How Automating Steps Can Increase Your Conversion Rate

By: William Warby

Small changes can make a big impact, and sometimes asking for too much information on your landing page can hurt your overall conversion rate without giving you any benefit.

Take this small test I ran last month on a client’s website. The sales team was asking for more information about the leads (specific product interests etc), and one of the ideas was to ask the customer what they were specifically interested in.

Here’s the control:


And here’s the test (the red arrow was not on the actual page, I’ve added it to show you the additional field):


The result? -12% conversion rate on the test.

And the hard part was, there was no increase in lead quality score on the leads received through this test.

But what about the additional info for the sales team?

We’re obviously not going to put up with a 12% drop in conversion rates for this page, but we still have the problem of getting additional information into the sales team’s hands so that they can have better conversations.

Luckily we can do this all in the background without adding additional fields to the form.

For example:

If a visitor lands on a specific product page, that view is recorded in a visitor cookie for later use. If they land on it twice, that is recorded as a multiple hit.

Once we send the lead information off to the sales rep, we can also send them a list of products that the customer was interested in. We can also send them products that have multiple hits which might indicate an even higher level of interest in that product.

All of this happens behind the scenes and won’t affect your landing pages, or your conversion rates.

Let me know if you have questions in the comments below.



Are you building active experience?

By: Richard Elzey

I know a lot of people with years of experience in their field. Some of them are no better at their trade however than someone who has been active for just a year or two.

The difference? Active experience and learning.

If you choose to check out in your job and repeat the same things over and over again…

If you make the decision that you can’t move up anyways so you might as well just stay put…

If you make mistakes but don’t learn from them…

… then your experience is useless, and you don’t actually deserve that senior job.

Become active in your growth. Make the most out of your time spent working in your trade.

Make it worth doing.



Run towards something

By: rafael-castillo

You’re busy. You’re stressed out. You’re in a hurry.

But what are you running towards?

It must be important.

But I’m willing to bet that it’s not. I’m willing to bet that you’re running towards something that you’ll never reach.

It might be time to regroup. To focus. To block out everything you can and run towards a single goal.

After all, that guy that just cut you off on the freeway, he hasn’t actually effected your life.



On Buttons That Move


If you’ve started testing a call to action that wiggles every few seconds to grab people’s attention, then you’re looking at the problem wrong.

Sure, people’s eyes are attracted to movement, but if you have to use gimmicks to get conversions then your offer probably sucks.

Provide more value, and then tell people about it. No amount of gimmicks, tricks, NLP or javascript can save a bad offer.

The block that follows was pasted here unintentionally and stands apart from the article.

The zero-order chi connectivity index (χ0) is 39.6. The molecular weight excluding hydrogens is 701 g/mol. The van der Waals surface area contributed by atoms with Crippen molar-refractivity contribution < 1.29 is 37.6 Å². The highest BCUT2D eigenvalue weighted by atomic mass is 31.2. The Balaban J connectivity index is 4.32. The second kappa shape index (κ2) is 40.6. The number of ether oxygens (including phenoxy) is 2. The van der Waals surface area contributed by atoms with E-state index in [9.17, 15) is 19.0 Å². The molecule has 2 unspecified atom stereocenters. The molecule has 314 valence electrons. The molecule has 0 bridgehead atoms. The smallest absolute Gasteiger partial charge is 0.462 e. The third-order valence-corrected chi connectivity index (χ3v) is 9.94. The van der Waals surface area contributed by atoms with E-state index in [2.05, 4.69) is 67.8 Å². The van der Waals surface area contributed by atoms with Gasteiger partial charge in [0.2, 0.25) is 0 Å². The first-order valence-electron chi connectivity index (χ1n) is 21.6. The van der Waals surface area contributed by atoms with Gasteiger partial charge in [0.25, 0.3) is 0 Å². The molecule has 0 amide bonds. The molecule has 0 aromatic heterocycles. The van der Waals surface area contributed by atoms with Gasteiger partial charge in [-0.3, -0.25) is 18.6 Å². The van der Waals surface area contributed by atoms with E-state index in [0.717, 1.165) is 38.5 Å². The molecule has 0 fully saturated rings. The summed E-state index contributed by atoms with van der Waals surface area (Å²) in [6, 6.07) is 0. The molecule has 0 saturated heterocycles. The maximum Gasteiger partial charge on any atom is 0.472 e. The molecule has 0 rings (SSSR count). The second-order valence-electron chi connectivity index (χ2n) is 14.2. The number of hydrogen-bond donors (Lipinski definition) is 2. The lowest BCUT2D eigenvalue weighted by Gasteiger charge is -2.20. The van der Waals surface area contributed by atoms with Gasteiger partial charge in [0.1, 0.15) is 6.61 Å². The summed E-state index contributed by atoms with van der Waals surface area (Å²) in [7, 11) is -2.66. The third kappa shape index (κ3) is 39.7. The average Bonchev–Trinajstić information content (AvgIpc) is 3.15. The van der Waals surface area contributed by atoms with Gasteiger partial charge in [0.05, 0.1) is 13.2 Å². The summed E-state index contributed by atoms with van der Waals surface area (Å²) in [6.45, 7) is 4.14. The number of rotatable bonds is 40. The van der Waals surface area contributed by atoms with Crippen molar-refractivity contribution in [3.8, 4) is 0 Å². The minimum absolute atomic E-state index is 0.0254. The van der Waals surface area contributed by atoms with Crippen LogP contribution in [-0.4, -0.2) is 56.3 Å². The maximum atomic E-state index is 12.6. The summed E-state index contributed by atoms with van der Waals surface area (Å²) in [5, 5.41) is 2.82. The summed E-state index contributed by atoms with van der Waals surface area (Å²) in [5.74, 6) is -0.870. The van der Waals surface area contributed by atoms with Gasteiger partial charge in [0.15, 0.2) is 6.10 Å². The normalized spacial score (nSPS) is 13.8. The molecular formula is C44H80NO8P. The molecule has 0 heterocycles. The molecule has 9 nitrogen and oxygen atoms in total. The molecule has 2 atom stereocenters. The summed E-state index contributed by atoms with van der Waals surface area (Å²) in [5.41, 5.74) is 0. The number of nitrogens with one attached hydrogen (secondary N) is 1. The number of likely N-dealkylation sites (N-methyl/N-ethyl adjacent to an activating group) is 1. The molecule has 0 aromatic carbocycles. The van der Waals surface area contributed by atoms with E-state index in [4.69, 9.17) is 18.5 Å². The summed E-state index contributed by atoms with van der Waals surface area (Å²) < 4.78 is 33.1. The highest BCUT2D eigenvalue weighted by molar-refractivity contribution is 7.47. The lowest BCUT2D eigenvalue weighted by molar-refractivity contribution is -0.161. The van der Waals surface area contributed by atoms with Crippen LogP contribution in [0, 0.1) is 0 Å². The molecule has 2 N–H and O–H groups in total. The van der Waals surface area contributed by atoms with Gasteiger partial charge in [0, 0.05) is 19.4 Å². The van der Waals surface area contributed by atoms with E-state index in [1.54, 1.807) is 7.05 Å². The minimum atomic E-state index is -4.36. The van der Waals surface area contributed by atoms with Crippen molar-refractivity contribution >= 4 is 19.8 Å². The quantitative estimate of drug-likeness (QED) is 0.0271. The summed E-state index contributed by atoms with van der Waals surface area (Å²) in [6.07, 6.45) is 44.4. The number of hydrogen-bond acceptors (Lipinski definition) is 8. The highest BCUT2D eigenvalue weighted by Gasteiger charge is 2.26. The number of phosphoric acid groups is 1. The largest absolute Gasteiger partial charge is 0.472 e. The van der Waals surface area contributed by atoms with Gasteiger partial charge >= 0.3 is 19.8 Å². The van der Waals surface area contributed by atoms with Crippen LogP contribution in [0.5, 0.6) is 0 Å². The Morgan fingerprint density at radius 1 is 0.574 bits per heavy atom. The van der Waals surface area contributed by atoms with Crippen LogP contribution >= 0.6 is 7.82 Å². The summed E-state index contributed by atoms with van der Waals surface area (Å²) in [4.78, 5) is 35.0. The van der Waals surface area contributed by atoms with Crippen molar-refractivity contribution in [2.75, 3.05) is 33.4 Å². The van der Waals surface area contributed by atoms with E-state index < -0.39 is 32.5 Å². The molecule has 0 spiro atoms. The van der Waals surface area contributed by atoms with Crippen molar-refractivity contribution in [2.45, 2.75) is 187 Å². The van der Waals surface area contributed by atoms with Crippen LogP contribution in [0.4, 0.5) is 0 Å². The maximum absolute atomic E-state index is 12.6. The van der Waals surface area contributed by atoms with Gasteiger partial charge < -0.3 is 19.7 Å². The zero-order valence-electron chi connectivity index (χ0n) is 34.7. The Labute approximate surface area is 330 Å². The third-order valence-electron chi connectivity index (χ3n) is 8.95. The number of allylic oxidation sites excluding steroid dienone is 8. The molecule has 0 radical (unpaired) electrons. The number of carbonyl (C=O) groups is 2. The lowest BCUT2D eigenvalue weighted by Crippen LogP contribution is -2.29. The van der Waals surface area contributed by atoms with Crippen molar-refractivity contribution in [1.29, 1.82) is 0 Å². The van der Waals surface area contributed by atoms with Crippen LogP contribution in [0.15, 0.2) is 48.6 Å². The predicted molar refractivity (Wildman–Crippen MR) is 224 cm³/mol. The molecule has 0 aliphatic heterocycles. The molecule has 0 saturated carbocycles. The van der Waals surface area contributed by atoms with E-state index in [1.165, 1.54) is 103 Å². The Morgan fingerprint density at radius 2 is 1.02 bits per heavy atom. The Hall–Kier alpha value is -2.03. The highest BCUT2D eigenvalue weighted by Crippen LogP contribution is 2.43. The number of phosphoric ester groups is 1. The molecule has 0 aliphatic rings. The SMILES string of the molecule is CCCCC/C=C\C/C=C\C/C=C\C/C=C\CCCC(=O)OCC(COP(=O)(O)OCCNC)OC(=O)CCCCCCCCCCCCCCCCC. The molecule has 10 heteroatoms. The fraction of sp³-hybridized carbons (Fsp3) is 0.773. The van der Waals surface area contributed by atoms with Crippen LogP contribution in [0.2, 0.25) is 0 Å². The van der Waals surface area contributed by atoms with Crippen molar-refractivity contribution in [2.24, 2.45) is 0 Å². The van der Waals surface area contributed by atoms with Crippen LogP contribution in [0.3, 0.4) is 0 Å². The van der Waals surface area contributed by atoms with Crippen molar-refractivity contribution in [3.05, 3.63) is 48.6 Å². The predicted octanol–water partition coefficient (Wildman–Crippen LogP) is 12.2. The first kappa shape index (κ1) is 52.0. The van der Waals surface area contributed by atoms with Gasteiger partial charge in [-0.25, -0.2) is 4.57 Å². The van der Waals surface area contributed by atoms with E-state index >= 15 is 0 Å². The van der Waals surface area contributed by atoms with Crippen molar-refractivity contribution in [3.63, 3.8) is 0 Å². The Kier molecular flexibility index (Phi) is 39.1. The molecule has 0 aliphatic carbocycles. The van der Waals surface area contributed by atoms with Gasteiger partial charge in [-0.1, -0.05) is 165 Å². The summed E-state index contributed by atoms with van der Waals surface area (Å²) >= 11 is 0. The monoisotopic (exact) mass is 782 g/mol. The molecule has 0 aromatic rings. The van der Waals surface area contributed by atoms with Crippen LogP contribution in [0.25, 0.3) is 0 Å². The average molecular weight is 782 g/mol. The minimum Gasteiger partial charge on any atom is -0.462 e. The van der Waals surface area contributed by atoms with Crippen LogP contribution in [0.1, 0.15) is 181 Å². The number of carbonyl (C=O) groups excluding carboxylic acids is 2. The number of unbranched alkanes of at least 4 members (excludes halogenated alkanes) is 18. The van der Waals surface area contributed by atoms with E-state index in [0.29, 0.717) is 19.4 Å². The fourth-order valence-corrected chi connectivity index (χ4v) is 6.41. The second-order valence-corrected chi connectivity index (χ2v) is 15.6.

Reaching Perfection

By: Wapster

The amount of effort that it takes to reach a passable grade is small.

If you were to say that it takes 10,000 hours to become an expert at something, it would only take 1000 hours to be decent at it.

After those 1000 hours people will probably notice your new skill. They’ll say “Wow, you’re good at that” because you’re better than most at it. But that doesn’t make you an expert.

It’s the other 9000 hours of work, the thankless blood sweat and tears work, the work that will go unnoticed, that will get you to a world class level.

If you were to graph it out, it would look something like this:


You can see that as you rise in skill level, the amount of effort required to get you to the next level increases exponentially.

The middle of this curve is what Seth Godin calls the dip. It’s a place where the momentum starts to wane, and your rate of improvement starts to slow.

If you start going to the gym you’ll notice results right away, but to keep seeing results you need to increase your effort level. This is the point that most gym goers drop off.

If you learn how to write sales copy you will quickly become better than 95% of the population at this skill. People will congratulate you on your efforts, but it will take 10x more work to become an expert.

Getting through the dip is difficult, but worth it. Once you’re past it however, what’s next?

Reaching perfection

The other thing to notice is that the curve will never reach perfection. This curve is an asymptote. The curve will never reach the end because the closer it gets, the slower it becomes.

This is ok because perfection should not be the goal. Instead, the goal becomes finding small ways to improve despite the monumental effort required to do so.



Why I’m not freaking out about Aweber going down

By: John Fischer
FacebookTwitterGoogle+ is down right now, apparently because of a DDOS attack.

This can have a huge impact on your online business if you use them for your email marketing. After all, if you’re running SEO, social media and PPC campaigns to your landing pages right now, you visitors will not be able to opt-in.

They’re hooped.

And that’s enough to make any digital marketing team cringe.

But here’s why I’m not: redundancy.

If you’ve simply set up your website to send information directly to Aweber then, my friend, you’re building on borrowed land. And that’s a mistake.

Here’s the work around, which will make sure that you never again lose an email subscriber due to an outage.

Step 1: Send the form information to a database first

Instead of sending the opt-in information of your subscribers directly to Aweber, instead send that information to a mysql database on your own server. This information is yours now, make sure you don’t lose it.

Step 2: Setup a script on your server to send the information to Aweber

The next step is to send the info to Aweber. You can set up a cron job on your server to check for new subscribers, and if they exist, send them over to Aweber.

Step 3: If sending the information fails, don’t erase the subscriber information!